Nathan Flinn has a natural, inquisitive disposition, but traditional classroom settings didn’t work for him.
“When he came to us at On Track, he was very quiet and reserved,” said On Track Academy teacher Matt Moureaux. “But he started hanging out with my co-teacher and me during my lunch hour, before he headed next door to NEWTech.”
Swinging a hammer and working with wood proved to be a great experience for the hands-on learner.
“The afternoon construction class at NEWTech Skill Center was a good fit,” Flinn said. “And to be honest On Track is the best high school I’ve ever been to.”
While he’d attended other project-based high schools, he felt the projects at On Track made more sense and accomplished more than those at other schools.
“We planted trees in the neighborhood around our school,” he said. “We worked with a Spokane forester. It was more of an outreach into the community.”
He expressed appreciation for finally finding teachers who understood both his learning style and his long-term goals.
“The teachers at On Track pushed me, but in the right direction,” he explained. “Not necessarily college, but in what I’m interested in.”
And what he’s interested in is work – specifically working with his hands.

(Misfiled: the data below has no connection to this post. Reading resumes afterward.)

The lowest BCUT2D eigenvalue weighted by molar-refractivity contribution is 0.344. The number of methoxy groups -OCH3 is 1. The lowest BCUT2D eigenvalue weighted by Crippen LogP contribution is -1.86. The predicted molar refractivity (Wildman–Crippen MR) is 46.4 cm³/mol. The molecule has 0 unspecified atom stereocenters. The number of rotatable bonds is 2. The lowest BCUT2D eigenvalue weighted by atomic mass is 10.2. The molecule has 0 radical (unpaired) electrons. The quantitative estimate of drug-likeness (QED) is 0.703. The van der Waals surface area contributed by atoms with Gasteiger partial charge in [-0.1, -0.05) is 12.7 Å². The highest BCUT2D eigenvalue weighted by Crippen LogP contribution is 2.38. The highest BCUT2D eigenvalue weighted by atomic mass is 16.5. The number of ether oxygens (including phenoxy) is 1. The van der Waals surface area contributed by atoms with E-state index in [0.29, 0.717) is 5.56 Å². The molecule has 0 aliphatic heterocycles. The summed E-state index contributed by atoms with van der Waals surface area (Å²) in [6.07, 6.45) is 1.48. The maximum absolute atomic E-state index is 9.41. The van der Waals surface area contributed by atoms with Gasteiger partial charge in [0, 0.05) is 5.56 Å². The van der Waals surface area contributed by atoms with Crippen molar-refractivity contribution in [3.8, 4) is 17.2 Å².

While on a carpentry job, Flinn met a goldsmith who was launching an artisan jewelry business. Flinn was captivated by the old-world artistry, and the goldsmith took him on as an apprentice.
“This year has been pretty great,” Flinn great. “I’m having a jolly good time.”
He’s long been drawn to work that best suits his meticulous attention to detail, and learning the craft of hand-soldering, and the delicate tasks of jewelry repair and design, suits him well.
“These are things I care about a lot,” he said. “It’s soothing, methodical and meditative and time just passes.”
He hopes to be brought on board the company after completing his apprenticeship.
Having his classroom time interrupted by the COVID-19 pandemic didn’t faze this independent learner.
“During COVID he was one of the few students to really flourish online,” Moureaux said. “He became more vocal –the ice-breaker – one of the first students to respond.”
In fact, when On Track resumed in-person learning, Flinn decided to continue schooling remotely.
“It allowed him to focus on his hobbies a bit more,” Moureaux said.
One of those hobbies is guitar, which he taught himself using online tutorials.
“Once he develops a curiosity about something, he pursues it wholeheartedly.” Moureaux said.
Flinn downplayed his natural talent.
“I’ve learned some flashy guitar tricks,” he said. “You might say I have two addictions; guitar and goldsmithing.”
He’s thankful On Track has allowed him to interact with teachers who’ve been able to bring out his natural learning style and untapped skills.
“These are the best teachers I’ve worked with because they truly care about students as individuals,” Flinn said. “They didn’t just talk at me. They talked to me and really listened to what I had to say.”
His teachers in turn have delighted at seeing this quiet student come into his own.
“He’s made great strides in confidence. We’ve seen tremendous growth over the time he’s been with us,” Moureaux said. “I’m proud of him. He’s done a remarkable job. I think he’ll always be a lifelong learner.”
Cindy Hval can be reached at firstname.lastname@example.org
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